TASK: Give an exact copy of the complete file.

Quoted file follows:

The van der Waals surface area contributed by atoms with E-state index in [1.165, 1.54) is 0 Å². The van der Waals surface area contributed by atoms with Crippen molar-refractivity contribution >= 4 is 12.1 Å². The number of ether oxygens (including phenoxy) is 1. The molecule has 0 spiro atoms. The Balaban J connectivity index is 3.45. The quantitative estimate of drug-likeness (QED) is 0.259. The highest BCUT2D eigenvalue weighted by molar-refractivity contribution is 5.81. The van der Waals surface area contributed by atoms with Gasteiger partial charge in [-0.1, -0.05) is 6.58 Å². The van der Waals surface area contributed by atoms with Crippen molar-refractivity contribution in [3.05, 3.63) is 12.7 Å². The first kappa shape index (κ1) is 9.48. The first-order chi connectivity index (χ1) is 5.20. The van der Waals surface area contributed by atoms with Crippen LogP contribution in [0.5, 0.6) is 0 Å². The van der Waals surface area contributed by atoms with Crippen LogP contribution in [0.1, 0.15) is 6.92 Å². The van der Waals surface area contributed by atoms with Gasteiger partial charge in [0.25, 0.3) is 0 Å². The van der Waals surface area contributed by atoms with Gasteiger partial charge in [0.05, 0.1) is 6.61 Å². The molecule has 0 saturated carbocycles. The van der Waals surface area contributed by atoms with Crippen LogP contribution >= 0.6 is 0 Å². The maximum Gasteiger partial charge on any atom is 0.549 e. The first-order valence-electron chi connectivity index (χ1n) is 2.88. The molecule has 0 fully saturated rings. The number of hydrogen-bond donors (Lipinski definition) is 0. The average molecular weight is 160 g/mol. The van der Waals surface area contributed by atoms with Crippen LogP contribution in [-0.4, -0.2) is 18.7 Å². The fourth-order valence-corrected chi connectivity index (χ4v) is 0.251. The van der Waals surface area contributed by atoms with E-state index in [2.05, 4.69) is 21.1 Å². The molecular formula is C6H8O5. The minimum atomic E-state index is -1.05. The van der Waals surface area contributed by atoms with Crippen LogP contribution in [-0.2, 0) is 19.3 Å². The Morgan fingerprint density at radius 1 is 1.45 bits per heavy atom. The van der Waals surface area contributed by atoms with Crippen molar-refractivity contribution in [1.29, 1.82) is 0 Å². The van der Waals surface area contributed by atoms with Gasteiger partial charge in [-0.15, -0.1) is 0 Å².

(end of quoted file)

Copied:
The van der Waals surface area contributed by atoms with E-state index in [1.165, 1.54) is 0 Å². The van der Waals surface area contributed by atoms with Crippen molar-refractivity contribution >= 4 is 12.1 Å². The number of ether oxygens (including phenoxy) is 1. The molecule has 0 spiro atoms. The Balaban J connectivity index is 3.45. The quantitative estimate of drug-likeness (QED) is 0.259. The highest BCUT2D eigenvalue weighted by molar-refractivity contribution is 5.81. The van der Waals surface area contributed by atoms with Gasteiger partial charge in [-0.1, -0.05) is 6.58 Å². The van der Waals surface area contributed by atoms with Crippen molar-refractivity contribution in [3.05, 3.63) is 12.7 Å². The first kappa shape index (κ1) is 9.48. The first-order chi connectivity index (χ1) is 5.20. The van der Waals surface area contributed by atoms with Crippen LogP contribution in [0.5, 0.6) is 0 Å². The van der Waals surface area contributed by atoms with Crippen LogP contribution in [0.1, 0.15) is 6.92 Å². The van der Waals surface area contributed by atoms with Gasteiger partial charge in [0.25, 0.3) is 0 Å². The van der Waals surface area contributed by atoms with Gasteiger partial charge in [0.05, 0.1) is 6.61 Å². The molecule has 0 saturated carbocycles. The van der Waals surface area contributed by atoms with Crippen LogP contribution >= 0.6 is 0 Å². The maximum Gasteiger partial charge on any atom is 0.549 e. The first-order valence-electron chi connectivity index (χ1n) is 2.88. The molecule has 0 fully saturated rings. The number of hydrogen-bond donors (Lipinski definition) is 0. The average molecular weight is 160 g/mol. The van der Waals surface area contributed by atoms with Crippen LogP contribution in [-0.4, -0.2) is 18.7 Å². The fourth-order valence-corrected chi connectivity index (χ4v) is 0.251. The van der Waals surface area contributed by atoms with E-state index in [2.05, 4.69) is 21.1 Å². The molecular formula is C6H8O5. The minimum atomic E-state index is -1.05. The van der Waals surface area contributed by atoms with Crippen LogP contribution in [-0.2, 0) is 19.3 Å². The Morgan fingerprint density at radius 1 is 1.45 bits per heavy atom. The van der Waals surface area contributed by atoms with Crippen molar-refractivity contribution in [1.29, 1.82) is 0 Å². The van der Waals surface area contributed by atoms with Gasteiger partial charge in [-0.15, -0.1) is 0 Å².